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# Data Envelopment Analysis (DEA)

T.V.Subramanian

## Which Unit is most productive?

DMU labor hrs. #cust. 1 100 150 2 75 140 3 120 160 4 100 140 5 40 50

## DEA (Charnes, Coopers & Rhodes 78)

A multiple-input, multiple-output productivity measurement tool Basic intuition (DMU = decision making unit) #cust.
DMU labor hrs. #cust. #cust/hr. 1 100 150 1.50 2 75 140 1.87 3 120 160 1.33 4 100 140 1.40 5 40 50 1.25

200
x x x

100
x

50

100

labor hrs.

## Extending to multiple outputs ...

Ex: Consider 8 M.D.s working at Shouldice Hospital for the same 160 hrs. in a month. Each performs exams and surgeries. Which ones are most productive?
Doctor #Exams #Surgeries 1 48 68 2 12 80 3 35 76 4 31 71 5 20 70 6 20 105 7 36 53 8 15 65

Note: There is some efficient trade-off between the number of surgeries and exams that any one M.D. can do in a month, but what is it?

## Scatter plot of outputs:

120 100 #Surgeries 80 60 40 20 0 0 10 20 30 #Exams

Efficient M.D.s: These two M.D.s (#1 and #6) define the most efficient trade-off between the two outputs.

#6

#1

## These points are dominated by #1 and #6.

40 50 60

Pareto-Koopman efficiency along the frontier - cannot increase an output (or decrease an input) without compensating decrease in other outputs (or increase in other inputs).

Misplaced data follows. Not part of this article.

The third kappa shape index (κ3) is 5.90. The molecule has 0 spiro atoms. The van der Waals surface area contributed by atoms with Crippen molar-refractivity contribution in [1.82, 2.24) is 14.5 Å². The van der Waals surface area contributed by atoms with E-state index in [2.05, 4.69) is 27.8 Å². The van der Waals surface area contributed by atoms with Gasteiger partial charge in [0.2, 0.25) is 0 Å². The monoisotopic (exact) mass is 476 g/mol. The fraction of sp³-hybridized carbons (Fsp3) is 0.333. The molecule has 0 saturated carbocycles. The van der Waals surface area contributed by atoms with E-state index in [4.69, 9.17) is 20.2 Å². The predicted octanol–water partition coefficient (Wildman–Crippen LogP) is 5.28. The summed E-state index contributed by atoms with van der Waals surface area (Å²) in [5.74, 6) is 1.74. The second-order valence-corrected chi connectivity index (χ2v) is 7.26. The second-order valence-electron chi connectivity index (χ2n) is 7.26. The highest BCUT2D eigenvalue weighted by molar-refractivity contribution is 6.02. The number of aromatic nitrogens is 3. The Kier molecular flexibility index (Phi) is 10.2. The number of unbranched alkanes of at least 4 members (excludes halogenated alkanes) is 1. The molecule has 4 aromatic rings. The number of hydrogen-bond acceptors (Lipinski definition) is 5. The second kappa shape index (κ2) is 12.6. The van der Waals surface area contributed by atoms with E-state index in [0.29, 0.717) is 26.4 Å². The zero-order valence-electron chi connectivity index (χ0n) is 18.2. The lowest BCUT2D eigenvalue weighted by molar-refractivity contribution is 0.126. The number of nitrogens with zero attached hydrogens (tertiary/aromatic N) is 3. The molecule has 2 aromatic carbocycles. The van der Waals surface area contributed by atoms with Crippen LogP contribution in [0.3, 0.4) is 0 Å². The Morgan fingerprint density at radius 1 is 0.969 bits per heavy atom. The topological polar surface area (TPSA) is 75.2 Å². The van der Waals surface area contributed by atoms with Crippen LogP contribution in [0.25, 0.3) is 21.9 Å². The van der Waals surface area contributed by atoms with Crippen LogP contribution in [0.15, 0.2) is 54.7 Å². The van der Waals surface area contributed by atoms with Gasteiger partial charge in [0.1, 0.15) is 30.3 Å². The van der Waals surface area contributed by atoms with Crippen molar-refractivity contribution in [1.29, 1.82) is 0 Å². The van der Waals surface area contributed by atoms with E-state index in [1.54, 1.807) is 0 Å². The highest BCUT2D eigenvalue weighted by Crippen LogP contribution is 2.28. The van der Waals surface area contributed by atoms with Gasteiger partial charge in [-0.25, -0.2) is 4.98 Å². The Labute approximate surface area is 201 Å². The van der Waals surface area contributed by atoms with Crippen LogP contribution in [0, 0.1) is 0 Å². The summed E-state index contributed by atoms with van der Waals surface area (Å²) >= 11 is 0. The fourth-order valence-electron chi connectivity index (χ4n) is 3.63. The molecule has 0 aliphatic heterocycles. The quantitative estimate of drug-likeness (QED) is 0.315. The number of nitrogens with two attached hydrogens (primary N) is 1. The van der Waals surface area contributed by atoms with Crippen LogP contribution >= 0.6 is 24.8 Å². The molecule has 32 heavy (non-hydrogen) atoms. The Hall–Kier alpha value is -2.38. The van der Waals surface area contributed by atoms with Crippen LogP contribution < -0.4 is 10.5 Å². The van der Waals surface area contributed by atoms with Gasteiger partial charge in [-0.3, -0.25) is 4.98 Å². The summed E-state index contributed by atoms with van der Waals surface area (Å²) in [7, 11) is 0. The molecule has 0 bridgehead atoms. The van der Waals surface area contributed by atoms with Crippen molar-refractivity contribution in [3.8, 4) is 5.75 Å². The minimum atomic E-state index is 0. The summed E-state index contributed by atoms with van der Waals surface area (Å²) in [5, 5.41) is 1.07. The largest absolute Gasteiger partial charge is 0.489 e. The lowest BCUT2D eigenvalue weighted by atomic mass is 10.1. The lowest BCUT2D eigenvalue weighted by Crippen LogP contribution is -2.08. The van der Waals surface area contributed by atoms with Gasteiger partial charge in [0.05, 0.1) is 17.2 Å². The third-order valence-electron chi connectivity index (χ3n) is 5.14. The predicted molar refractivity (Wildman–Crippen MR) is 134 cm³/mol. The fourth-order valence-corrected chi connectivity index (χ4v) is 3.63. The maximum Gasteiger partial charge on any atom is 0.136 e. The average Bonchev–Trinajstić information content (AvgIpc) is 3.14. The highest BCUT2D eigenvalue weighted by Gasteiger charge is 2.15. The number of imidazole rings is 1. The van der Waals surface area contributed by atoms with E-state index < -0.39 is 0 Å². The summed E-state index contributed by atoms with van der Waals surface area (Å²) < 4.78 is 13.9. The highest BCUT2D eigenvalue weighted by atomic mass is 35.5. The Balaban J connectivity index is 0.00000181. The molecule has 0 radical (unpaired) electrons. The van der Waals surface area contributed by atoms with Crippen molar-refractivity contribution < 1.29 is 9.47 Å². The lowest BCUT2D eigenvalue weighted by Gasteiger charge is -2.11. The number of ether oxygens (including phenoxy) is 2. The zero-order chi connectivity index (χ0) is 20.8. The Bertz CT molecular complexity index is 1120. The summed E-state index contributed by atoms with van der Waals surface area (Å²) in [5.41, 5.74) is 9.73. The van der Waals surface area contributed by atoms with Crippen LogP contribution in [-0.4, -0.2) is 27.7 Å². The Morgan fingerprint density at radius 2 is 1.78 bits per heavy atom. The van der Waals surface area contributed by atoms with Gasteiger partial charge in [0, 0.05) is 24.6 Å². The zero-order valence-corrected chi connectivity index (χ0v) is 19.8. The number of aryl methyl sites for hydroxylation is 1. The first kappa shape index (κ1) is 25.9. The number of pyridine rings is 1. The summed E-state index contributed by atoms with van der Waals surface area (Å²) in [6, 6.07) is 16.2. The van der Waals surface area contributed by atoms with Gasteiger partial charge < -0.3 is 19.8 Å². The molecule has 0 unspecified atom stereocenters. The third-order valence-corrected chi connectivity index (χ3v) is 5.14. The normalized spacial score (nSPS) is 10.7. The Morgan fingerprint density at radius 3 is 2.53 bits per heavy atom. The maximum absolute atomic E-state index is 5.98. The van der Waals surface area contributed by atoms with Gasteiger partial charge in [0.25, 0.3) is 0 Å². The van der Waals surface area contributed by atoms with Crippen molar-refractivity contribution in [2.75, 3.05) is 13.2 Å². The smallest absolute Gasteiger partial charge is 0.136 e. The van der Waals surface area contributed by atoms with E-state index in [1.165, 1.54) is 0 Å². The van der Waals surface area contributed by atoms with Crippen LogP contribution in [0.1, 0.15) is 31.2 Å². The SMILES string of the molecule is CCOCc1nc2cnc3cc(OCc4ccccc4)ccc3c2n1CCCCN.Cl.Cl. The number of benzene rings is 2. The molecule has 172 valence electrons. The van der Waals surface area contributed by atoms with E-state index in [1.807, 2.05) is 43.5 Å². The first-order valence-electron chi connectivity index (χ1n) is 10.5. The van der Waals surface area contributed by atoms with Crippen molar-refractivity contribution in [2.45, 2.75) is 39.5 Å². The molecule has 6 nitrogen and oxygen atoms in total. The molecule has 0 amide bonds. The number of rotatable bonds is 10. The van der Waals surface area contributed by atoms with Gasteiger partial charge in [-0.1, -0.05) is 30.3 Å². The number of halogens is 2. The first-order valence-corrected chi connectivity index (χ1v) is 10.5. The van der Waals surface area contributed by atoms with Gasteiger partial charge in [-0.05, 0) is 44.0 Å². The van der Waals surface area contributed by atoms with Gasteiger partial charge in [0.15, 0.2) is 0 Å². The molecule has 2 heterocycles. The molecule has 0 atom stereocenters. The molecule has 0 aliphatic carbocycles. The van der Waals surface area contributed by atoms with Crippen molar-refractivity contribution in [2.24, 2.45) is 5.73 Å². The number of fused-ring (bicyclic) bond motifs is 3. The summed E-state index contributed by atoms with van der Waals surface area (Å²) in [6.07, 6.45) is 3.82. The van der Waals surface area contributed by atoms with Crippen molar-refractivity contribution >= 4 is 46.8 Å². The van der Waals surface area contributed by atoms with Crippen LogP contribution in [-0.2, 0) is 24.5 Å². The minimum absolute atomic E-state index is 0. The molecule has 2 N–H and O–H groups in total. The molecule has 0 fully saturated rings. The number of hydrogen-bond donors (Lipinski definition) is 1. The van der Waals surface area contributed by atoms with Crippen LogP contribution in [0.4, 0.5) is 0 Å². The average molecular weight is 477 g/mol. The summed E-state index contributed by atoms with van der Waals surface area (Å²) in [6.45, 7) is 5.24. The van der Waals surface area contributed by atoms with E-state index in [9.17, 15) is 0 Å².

How bad are the inefficient M.D.s and where are the gaps?
120 100 #Surgeries 80 60 40 20 0 0 10 20 30 #Exams 40 50 60

#5

## Efficiency score = 73.4%

Nearest efficient points define a reference set and a linear combination of the reference set inputs and outputs defines a hypothetical composite unit (HCU)
120 100 #Surgeries 80 60 40 20 0 0 10 20 30 #Exams 40 50 60

#6

#5 #1

HCU

## DEA summary so far:

DEA uses an efficient frontier to define multiple I/O productivity
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 

Frontier defines the (observed) efficient trade-off among inputs and outputs within a set of DMUs. Relative distance to the frontier defines efficiency Nearest point on frontier defines an efficient comparison unit (hypothetical comparison unit (HCU)) Differences in inputs and output between DMU and HCU define productivity gaps (improvement potential)

## How do we do this analysis systematically?

Productivity
Conceptually ... Productivity = Outputs Inputs Reality if more complex ... Inputs
equipment facility space server labor mgmt. labor

Outputs
#type A cust.

## Operating Units Differ

    

Mix of customers served Availability and cost of inputs Facility configuration Processes/practices used Examples